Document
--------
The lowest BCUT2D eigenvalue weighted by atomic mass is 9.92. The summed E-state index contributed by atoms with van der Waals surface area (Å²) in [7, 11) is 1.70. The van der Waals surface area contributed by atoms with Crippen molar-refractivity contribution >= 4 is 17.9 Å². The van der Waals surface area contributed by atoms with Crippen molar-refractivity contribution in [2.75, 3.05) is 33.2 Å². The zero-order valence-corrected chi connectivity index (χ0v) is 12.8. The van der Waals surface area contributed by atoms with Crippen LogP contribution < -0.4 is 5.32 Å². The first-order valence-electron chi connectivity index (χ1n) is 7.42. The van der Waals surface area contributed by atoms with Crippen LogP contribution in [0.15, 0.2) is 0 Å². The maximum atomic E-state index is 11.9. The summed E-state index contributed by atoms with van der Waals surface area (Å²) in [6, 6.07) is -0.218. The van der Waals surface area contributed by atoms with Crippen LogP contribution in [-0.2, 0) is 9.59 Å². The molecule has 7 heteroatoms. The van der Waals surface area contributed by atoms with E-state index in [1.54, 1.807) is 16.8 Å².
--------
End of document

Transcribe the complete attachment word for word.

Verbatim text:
The lowest BCUT2D eigenvalue weighted by atomic mass is 9.92. The summed E-state index contributed by atoms with van der Waals surface area (Å²) in [7, 11) is 1.70. The van der Waals surface area contributed by atoms with Crippen molar-refractivity contribution >= 4 is 17.9 Å². The van der Waals surface area contributed by atoms with Crippen molar-refractivity contribution in [2.75, 3.05) is 33.2 Å². The zero-order valence-corrected chi connectivity index (χ0v) is 12.8. The van der Waals surface area contributed by atoms with Crippen LogP contribution < -0.4 is 5.32 Å². The first-order valence-electron chi connectivity index (χ1n) is 7.42. The van der Waals surface area contributed by atoms with Crippen LogP contribution in [0.15, 0.2) is 0 Å². The maximum atomic E-state index is 11.9. The summed E-state index contributed by atoms with van der Waals surface area (Å²) in [6, 6.07) is -0.218. The van der Waals surface area contributed by atoms with Crippen LogP contribution in [-0.2, 0) is 9.59 Å². The molecule has 7 heteroatoms. The van der Waals surface area contributed by atoms with E-state index in [1.54, 1.807) is 16.8 Å².